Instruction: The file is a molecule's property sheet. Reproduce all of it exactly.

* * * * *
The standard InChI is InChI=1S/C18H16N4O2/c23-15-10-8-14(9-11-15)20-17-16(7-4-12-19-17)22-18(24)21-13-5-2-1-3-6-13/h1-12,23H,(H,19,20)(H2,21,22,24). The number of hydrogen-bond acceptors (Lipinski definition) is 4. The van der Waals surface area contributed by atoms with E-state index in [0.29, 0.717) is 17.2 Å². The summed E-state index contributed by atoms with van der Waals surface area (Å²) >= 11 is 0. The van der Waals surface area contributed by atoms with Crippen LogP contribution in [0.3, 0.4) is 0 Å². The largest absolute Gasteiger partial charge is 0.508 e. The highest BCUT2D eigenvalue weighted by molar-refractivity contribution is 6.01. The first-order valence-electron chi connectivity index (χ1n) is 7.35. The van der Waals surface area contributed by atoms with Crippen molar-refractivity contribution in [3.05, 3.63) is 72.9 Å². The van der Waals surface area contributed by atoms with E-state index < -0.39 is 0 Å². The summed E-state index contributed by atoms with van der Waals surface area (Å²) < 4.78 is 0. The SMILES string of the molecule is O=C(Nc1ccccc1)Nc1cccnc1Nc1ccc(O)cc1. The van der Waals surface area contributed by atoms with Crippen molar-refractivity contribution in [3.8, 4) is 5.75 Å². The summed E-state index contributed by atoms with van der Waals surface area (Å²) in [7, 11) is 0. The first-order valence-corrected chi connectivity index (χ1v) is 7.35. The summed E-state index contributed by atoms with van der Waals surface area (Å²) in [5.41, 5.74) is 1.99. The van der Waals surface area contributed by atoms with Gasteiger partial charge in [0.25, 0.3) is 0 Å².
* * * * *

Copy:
The standard InChI is InChI=1S/C18H16N4O2/c23-15-10-8-14(9-11-15)20-17-16(7-4-12-19-17)22-18(24)21-13-5-2-1-3-6-13/h1-12,23H,(H,19,20)(H2,21,22,24). The number of hydrogen-bond acceptors (Lipinski definition) is 4. The van der Waals surface area contributed by atoms with E-state index in [0.29, 0.717) is 17.2 Å². The summed E-state index contributed by atoms with van der Waals surface area (Å²) >= 11 is 0. The van der Waals surface area contributed by atoms with Crippen LogP contribution in [0.3, 0.4) is 0 Å². The largest absolute Gasteiger partial charge is 0.508 e. The highest BCUT2D eigenvalue weighted by molar-refractivity contribution is 6.01. The first-order valence-electron chi connectivity index (χ1n) is 7.35. The van der Waals surface area contributed by atoms with Crippen molar-refractivity contribution in [3.05, 3.63) is 72.9 Å². The van der Waals surface area contributed by atoms with E-state index < -0.39 is 0 Å². The summed E-state index contributed by atoms with van der Waals surface area (Å²) < 4.78 is 0. The SMILES string of the molecule is O=C(Nc1ccccc1)Nc1cccnc1Nc1ccc(O)cc1. The van der Waals surface area contributed by atoms with Crippen molar-refractivity contribution in [3.8, 4) is 5.75 Å². The summed E-state index contributed by atoms with van der Waals surface area (Å²) in [7, 11) is 0. The first-order valence-corrected chi connectivity index (χ1v) is 7.35. The summed E-state index contributed by atoms with van der Waals surface area (Å²) in [5.41, 5.74) is 1.99. The van der Waals surface area contributed by atoms with Gasteiger partial charge in [0.25, 0.3) is 0 Å².